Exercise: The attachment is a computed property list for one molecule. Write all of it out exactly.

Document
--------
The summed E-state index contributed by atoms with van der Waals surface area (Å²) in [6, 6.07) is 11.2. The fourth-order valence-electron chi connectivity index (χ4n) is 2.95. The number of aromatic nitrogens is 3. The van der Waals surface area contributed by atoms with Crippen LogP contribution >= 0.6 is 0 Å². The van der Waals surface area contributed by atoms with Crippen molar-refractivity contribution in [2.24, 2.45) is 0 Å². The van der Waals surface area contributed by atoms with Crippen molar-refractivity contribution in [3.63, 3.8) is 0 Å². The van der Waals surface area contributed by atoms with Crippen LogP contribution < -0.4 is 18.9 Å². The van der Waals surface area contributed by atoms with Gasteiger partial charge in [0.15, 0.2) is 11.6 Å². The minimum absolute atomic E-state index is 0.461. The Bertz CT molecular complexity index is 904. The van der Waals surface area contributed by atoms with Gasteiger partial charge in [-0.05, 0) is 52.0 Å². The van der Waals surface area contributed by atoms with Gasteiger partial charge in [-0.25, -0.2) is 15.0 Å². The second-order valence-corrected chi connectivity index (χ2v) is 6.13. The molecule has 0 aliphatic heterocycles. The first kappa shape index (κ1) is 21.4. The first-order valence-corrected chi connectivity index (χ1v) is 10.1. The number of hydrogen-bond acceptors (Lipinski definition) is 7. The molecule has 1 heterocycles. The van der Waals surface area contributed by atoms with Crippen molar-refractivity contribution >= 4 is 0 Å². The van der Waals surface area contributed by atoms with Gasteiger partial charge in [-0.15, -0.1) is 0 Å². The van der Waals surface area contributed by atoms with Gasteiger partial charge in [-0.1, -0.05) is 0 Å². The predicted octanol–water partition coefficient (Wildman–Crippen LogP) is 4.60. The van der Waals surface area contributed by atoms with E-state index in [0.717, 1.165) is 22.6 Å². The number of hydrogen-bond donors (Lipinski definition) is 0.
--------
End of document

The summed E-state index contributed by atoms with van der Waals surface area (Å²) in [6, 6.07) is 11.2. The fourth-order valence-electron chi connectivity index (χ4n) is 2.95. The number of aromatic nitrogens is 3. The van der Waals surface area contributed by atoms with Crippen LogP contribution >= 0.6 is 0 Å². The van der Waals surface area contributed by atoms with Crippen molar-refractivity contribution in [2.24, 2.45) is 0 Å². The van der Waals surface area contributed by atoms with Crippen molar-refractivity contribution in [3.63, 3.8) is 0 Å². The van der Waals surface area contributed by atoms with Crippen LogP contribution < -0.4 is 18.9 Å². The van der Waals surface area contributed by atoms with Gasteiger partial charge in [0.15, 0.2) is 11.6 Å². The minimum absolute atomic E-state index is 0.461. The Bertz CT molecular complexity index is 904. The van der Waals surface area contributed by atoms with Gasteiger partial charge in [-0.05, 0) is 52.0 Å². The van der Waals surface area contributed by atoms with Gasteiger partial charge in [-0.25, -0.2) is 15.0 Å². The second-order valence-corrected chi connectivity index (χ2v) is 6.13. The molecule has 0 aliphatic heterocycles. The first kappa shape index (κ1) is 21.4. The first-order valence-corrected chi connectivity index (χ1v) is 10.1. The number of hydrogen-bond acceptors (Lipinski definition) is 7. The molecule has 1 heterocycles. The van der Waals surface area contributed by atoms with Crippen molar-refractivity contribution >= 4 is 0 Å². The van der Waals surface area contributed by atoms with Gasteiger partial charge in [-0.15, -0.1) is 0 Å². The van der Waals surface area contributed by atoms with Gasteiger partial charge in [-0.1, -0.05) is 0 Å². The predicted octanol–water partition coefficient (Wildman–Crippen LogP) is 4.60. The van der Waals surface area contributed by atoms with E-state index in [0.717, 1.165) is 22.6 Å². The number of hydrogen-bond donors (Lipinski definition) is 0.